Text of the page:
Bankruptcy myths and truths

Donate Today Buy This Video

From Chapter 7, Liquidation, to Chapter 11 for Businesses, to Chapter 13, Repayment Plans, and Subchapter V, Debt Consolidations, Attorney James Bernicky of the Bernicky Law Firm fields many questions from people wondering: what does it all mean?

In this winter edition of 630 Napervilles Legally Speaking, Bernicky discusses the importance of knowing your options and talking to a professional about your situation and your options.

He acknowledges that conversations about financial issues are difficult but necessary to find solutions. Debt issues and bankruptcy have an unpleasant connotation with many people, which leads to a dearth of misinformation and myths.  

If you, a client, or someone you know has questions, they should seek answers from an experienced and reputable professional as soon as possible.  

Here are some common myths about Bankruptcy: 

I can’t file for bankruptcy because everyone will know I filed for bankruptcy.

Bernicky says this is typically not the case. While Bankruptcy filings are technically public record, there is no publication of them, and they have not been found on Google. Filings will show up on credit reports, and your creditors will be notified, but by and large, your neighbors, friends, and family will not know. Over the last 15 years, Illinois has averaged nearly 50-thousand individual filings a year (34-thousand average over the past 5 years), so it’s very possible someone you know has filed without you being aware of it.  

I can’t file bankruptcy because I make too much money to file bankruptcy/I’ll lose my house, retirement, everything. 

Filing Bankruptcy is a financial decision that can be based strictly on numbers. While having equity in a home or a higher income may result in filing a Chapter 13 vs a Chapter 7, they are not typically bars to filing for bankruptcy protection. There are exemptions for equity portions in homes, cars, etc., and full exemptions for most retirement accounts. 

I can’t file for bankruptcy because I’m current on my bills, and I’m not being sued or in collections. 

Filing for Bankruptcy Protection can occur when you are current or behind on bills, in collections, or when a judgment or garnishment has already happened. There is no *right* time, but talking with an attorney sooner rather than later can save money, stress, and time!

I can’t file for bankruptcy because all my debt is from my business, my ex, student debt, or tax debt.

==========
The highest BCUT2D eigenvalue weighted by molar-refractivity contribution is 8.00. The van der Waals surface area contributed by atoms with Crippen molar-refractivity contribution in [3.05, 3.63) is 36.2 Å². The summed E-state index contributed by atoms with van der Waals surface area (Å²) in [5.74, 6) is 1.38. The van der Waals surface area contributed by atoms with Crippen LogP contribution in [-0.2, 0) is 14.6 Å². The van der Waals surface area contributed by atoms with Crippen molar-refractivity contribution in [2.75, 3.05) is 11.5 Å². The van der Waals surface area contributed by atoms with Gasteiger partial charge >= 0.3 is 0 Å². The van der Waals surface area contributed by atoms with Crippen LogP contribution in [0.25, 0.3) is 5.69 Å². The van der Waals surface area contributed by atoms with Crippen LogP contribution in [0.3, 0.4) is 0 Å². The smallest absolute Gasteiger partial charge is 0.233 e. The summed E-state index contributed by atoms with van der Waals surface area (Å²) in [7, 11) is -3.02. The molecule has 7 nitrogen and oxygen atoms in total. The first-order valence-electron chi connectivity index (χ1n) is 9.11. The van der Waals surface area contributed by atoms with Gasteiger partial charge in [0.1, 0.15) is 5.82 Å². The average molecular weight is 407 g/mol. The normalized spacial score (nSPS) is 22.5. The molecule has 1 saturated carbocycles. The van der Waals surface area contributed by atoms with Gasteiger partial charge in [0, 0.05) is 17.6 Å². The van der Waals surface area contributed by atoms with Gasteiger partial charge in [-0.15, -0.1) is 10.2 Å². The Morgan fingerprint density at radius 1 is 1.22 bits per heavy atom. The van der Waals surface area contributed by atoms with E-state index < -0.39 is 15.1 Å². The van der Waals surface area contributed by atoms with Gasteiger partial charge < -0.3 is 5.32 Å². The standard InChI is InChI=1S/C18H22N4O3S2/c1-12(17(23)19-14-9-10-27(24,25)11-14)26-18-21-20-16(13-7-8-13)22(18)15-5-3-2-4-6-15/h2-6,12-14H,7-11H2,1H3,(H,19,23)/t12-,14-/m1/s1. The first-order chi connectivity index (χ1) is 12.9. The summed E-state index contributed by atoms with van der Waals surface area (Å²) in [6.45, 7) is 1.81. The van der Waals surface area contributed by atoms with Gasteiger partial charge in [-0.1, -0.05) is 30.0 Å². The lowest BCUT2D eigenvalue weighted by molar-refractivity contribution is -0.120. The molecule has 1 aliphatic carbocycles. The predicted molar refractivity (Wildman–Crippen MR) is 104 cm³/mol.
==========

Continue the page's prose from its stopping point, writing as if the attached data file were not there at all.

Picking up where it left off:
Tax Debt, debt incurred in starting/running a business, and debt co-signed with another party (though if they are not filing, their obligation would remain) can be dischargeable. 

Student loan bankruptcy has recently changed, and there is now a mechanism during a bankruptcy to eliminate this debt. Every situation is different, which is why it’s so important to talk to an attorney about your options.  

I can’t file for bankruptcy because It will ruin my credit, and I’ll never be able to recover financially and buy a house or car. 

Most people filing for bankruptcy see their credit score rise ABOVE, where it was before filing within a couple of years. Car loans and new credit cards can be opened after filing, and homes can be purchased in 2 years if qualifications are met.

I can’t file for bankruptcy because a debt consolidation plan is better.

Bernicky says a debt consolidation plan may be better, but not often, in his experience.  Consolidation plans pool your money into an account while someone attempts to negotiate with a creditor to take less than they are owed. However, these companies will not appear in court for you, and if this consolidation is unsuccessful, they have no option B or C.  

I can’t file for bankruptcy because I don’t know if I need Chapter 11, 7, or 13!

Calculations of your income, assets, and liabilities, as well as your county of residence, type and age of debt, and number of dependents, are essential to determine if you qualify for a particular chapter. These factors are why it’s so important to talk to a professional who knows the ins and outs of the law and can assist you in determining your options. 

For more information, visit Bernicky Law Firm.